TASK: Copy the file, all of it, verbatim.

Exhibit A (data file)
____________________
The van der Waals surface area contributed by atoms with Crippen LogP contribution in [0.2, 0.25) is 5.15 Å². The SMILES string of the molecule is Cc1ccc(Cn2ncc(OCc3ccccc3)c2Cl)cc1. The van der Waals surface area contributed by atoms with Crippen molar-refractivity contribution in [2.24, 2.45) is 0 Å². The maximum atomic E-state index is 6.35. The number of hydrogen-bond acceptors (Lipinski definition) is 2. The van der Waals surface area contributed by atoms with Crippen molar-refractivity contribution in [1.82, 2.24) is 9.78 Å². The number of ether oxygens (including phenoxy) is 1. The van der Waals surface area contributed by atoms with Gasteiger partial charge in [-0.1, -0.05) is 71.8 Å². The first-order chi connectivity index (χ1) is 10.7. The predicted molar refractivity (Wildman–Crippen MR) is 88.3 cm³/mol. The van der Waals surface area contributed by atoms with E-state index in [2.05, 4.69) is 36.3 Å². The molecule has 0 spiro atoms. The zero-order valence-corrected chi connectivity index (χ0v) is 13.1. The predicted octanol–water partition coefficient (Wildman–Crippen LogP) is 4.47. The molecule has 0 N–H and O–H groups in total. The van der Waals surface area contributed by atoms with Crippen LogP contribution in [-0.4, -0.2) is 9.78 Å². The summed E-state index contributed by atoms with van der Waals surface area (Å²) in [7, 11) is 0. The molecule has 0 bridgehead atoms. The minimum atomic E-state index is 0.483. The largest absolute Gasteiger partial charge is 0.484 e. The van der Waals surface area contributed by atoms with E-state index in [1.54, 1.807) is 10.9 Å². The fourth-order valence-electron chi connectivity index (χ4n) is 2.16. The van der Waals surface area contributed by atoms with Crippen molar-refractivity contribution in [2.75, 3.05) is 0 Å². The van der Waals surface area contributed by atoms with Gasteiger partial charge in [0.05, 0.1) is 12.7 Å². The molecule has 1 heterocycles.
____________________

The van der Waals surface area contributed by atoms with Crippen LogP contribution in [0.2, 0.25) is 5.15 Å². The SMILES string of the molecule is Cc1ccc(Cn2ncc(OCc3ccccc3)c2Cl)cc1. The van der Waals surface area contributed by atoms with Crippen molar-refractivity contribution in [2.24, 2.45) is 0 Å². The maximum atomic E-state index is 6.35. The number of hydrogen-bond acceptors (Lipinski definition) is 2. The van der Waals surface area contributed by atoms with Crippen molar-refractivity contribution in [1.82, 2.24) is 9.78 Å². The number of ether oxygens (including phenoxy) is 1. The van der Waals surface area contributed by atoms with Gasteiger partial charge in [-0.1, -0.05) is 71.8 Å². The first-order chi connectivity index (χ1) is 10.7. The predicted molar refractivity (Wildman–Crippen MR) is 88.3 cm³/mol. The van der Waals surface area contributed by atoms with E-state index in [2.05, 4.69) is 36.3 Å². The molecule has 0 spiro atoms. The zero-order valence-corrected chi connectivity index (χ0v) is 13.1. The predicted octanol–water partition coefficient (Wildman–Crippen LogP) is 4.47. The molecule has 0 N–H and O–H groups in total. The van der Waals surface area contributed by atoms with Crippen LogP contribution in [-0.4, -0.2) is 9.78 Å². The summed E-state index contributed by atoms with van der Waals surface area (Å²) in [7, 11) is 0. The molecule has 0 bridgehead atoms. The minimum atomic E-state index is 0.483. The largest absolute Gasteiger partial charge is 0.484 e. The van der Waals surface area contributed by atoms with E-state index in [1.54, 1.807) is 10.9 Å². The fourth-order valence-electron chi connectivity index (χ4n) is 2.16. The van der Waals surface area contributed by atoms with Crippen molar-refractivity contribution in [2.75, 3.05) is 0 Å². The van der Waals surface area contributed by atoms with Gasteiger partial charge in [0.05, 0.1) is 12.7 Å². The molecule has 1 heterocycles.